We’re giving $9.5m in aid to help fight the world food crisis.
The funding would be delivered via NZAid with $7m going to the UN World Food Programme which focuses on feeding people in life or death situations. The remainder would go to the Consultative Group for International Agricultural Research for a longer term response.
I’m pleased to see that some of the money is going towards finding a long term solution on humanitarian grounds but also because food shortages threaten world security.
The CGIAR website lists its priorities as:
- Reducing hunger and malnutrition by producing more and better food through genetic improvement
- Sustaining agriculture biodiversity both in situ and ex situ
- Promoting opportunities for economic development and through agricultural diversification and high-value commodities and products
- Ensuring sustainable management and conservation of water, land and forests
- Improving policies and facilitating institutional innovation
I wonder if genetic improvement includes GM and if those who oppose GM would relax their opposition if it meant the difference between people starving or not?
The website also notes:
Without public investment in international agricultural research through the CGIAR,
- world production would be 4-5 percent lower
- developing countries would produce 7-8 percent less food
- world food and feed grain prices would be 18-21 percent higher
- 13-15 million more children would be malnourished
For every $1 invested in CGIAR research, $9 worth of additional food is produced in developing countries, where it is needed most. The evidence is clear: agricultural growth alleviates poverty and hunger.
The food crisis provides both challenges and opportunities for New Zealand producers and we have a lot of expertise to offer the world. It doesn’t have to be through Government aid either as the Kyrgyzstan New Zealand Rural Trust has shown.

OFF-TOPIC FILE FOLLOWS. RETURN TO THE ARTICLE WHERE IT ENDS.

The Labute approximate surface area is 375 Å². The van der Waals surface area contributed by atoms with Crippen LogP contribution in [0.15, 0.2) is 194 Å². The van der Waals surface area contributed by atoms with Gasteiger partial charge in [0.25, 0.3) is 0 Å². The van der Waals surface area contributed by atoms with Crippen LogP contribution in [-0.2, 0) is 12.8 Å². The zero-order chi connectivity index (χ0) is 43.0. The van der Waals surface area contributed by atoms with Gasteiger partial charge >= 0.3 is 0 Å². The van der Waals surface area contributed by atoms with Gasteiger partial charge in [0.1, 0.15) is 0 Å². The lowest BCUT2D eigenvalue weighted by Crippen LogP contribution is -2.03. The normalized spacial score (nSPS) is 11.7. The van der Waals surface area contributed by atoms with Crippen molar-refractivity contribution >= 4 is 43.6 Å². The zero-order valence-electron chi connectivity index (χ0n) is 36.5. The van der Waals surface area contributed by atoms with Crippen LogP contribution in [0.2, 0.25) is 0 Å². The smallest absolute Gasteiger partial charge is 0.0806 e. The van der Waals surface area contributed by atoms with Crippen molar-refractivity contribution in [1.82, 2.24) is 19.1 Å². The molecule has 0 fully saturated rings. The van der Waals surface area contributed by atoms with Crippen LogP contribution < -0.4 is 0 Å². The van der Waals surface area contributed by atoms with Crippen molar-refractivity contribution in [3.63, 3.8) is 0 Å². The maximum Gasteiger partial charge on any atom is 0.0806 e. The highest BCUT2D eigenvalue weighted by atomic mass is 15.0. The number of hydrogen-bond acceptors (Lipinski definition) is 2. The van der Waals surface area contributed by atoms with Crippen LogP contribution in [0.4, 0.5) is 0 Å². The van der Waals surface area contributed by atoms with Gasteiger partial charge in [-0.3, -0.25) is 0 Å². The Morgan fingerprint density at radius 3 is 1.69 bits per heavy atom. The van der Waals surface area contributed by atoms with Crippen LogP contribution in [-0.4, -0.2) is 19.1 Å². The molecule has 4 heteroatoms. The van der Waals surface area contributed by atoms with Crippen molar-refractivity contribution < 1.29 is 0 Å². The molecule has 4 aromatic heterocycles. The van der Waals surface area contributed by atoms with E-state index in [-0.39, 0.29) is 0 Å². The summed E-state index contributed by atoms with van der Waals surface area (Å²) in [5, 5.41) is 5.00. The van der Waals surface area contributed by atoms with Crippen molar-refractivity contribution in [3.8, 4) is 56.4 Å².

The Trust was formed a year ago when the Government stopped funding an aid programme there. It aims to assist with income generation, livelihood improvement and livestock performance.
The present programme has two main threads:
• Poverty reduction subprojects include potato production and storage, goat production, bakery, sewing shops, milk processing and pasteurizing. Most of these sub-projects have a “social obligation” element where the first group of families assisted under the project will help other families in the community.
• Livestock performance subprojects include establishment of sainfoin (a high altitude legume), improve wintering barns to improve hygiene and survival, and making silage to improve feed quality.
Future programmes may include support for a microcredit agency which will offer Grameen Bank style loans to poor families to invest in income generation activities, as well as continuation of the successful pro-poor and livestock improvement subprojects.
Update: Oh dear, am I being niaive in my approval of the donation to CGIAR?
No Minister reckons it’s money down the drain:
That will be the last anyone ever sees of that $2,500,000.
…Why don’t we donate $7m of actual NZ produced food and help some local manufacturers. That’s probably about 700,000 blocks of cheese. Then it becomes a win win.
And Whale Oil has a better idea to combat food shortages:
Far from New Zealand putting its money where its mouth is they are putting OUR money where it will evaporate faster than an iceblock in Death Valley.
The single best thing we can all do to combat the world wide shortage of foodstuffs is cancel our obsession with Kyoto and Biofuels.
It wont cost a cent. Best of all it will remove thousands of consultants from government departments writing endless papers on how the department will need to be carbon neutral.